|Miles travelled: ||65 (206 total) ||Average speed: ||12.2 MPH |
|Time on bike: ||5:20 ||Top speed: ||40.7 MPH |
Another great night’s rest in the hammock, warm and toasty as droplets of rain sporadically peppered the rain fly above. I was up around 7:30am again, as were many of the other campers in the hiker/biker area with me. There were at least a dozen tents setup here, and all of them were bikers.
it was impossible to get all the tents in one picture; my hammock is at the far right
One of the most enjoyable parts of my trip has been meeting and talking with other people touring. There is quite a variety out there. One couple I met the first night at camp in Lincoln City, and we happened to pick the same campsite the next night as well. They were middle aged, the guy having toured pretty much all his life, been through the Alps, etc. Plenty of great conversation.
There were another couple of guys who had met up on the road, one from Mexico (though I’d never guessed from his accent – sounded a bit European) and the other from New Zealand. I’ve enjoyed talking with every Kiwi I’ve met, and this guy was no different – he had hit the road on a whim and didn’t have much more than his bike and a blanket. He’d been living off of Burger King and Starbucks the whole time, and was just picking up gear along the way as he could find it.
Then there were the two dads with their two sons, each around 10 to 12 years of age. Both had two tandem bikes with BOB trailers and were touring with their kids. I can’t wait for Zach to get old enough so I can bring him with me on one of these treks. They said the kids were actually pretty good about pedaling along; they kept the mileage to around 40-50 miles a day. These guys were the polar opposite of the New Zealander – they had a full kitchen setup and were cooking up pancakes and other assorted vittles for breakfast.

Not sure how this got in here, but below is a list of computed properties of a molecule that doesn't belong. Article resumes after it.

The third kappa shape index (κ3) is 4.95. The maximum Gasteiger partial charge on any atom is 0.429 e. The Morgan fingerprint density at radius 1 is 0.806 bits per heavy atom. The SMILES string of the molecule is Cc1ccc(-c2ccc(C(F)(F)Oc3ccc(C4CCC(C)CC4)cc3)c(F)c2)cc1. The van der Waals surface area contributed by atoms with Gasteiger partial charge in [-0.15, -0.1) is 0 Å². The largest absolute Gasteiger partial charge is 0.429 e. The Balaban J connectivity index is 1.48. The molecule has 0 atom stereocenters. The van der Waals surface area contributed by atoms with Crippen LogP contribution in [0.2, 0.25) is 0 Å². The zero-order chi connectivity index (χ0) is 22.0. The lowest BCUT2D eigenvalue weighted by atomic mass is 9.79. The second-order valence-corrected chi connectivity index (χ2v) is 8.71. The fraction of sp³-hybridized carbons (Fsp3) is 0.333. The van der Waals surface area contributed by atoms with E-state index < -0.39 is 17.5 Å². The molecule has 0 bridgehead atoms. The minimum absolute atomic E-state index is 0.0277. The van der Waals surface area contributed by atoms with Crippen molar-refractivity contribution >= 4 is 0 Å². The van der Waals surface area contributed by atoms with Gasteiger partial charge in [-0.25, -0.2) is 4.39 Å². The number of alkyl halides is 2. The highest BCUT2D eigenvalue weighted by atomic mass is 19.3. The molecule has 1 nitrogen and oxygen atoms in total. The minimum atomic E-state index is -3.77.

one of the dad’s tandem rigs; dad in front, stoker/kid in back
I headed out around 9:30 en route to Florence. The weather was overcast, nice and cool for my ride. I passed through the Cape Creek Tunnel along the way (pretty sure I recorded it, but not turning up the video just yet).
sea lions chilling out by the world’s largest sea cave
looks like I’ve made it to the Oregon Dunes
I stopped at the Fred Meyer in Florence at around 11ish to pick up some more bagels, bananas, and to snack on a pepperoni stick. The snack would prove to be important as lunch was still a few hours away.
As I rolled on I hit this hill that just wouldn’t quit. On and on it went, and Reedsport seemed like it wasn’t getting any closer. The sun started peeking out, the heat started rising, and my kickstand started to come loose, smacking my left heel and crank as I pedaled. tink-tink-tink-tink on each pedal… aggravating. I’d push it back in and a minute later it was tink-tink-tink again. The third day was proving to be as challenging as I predicted.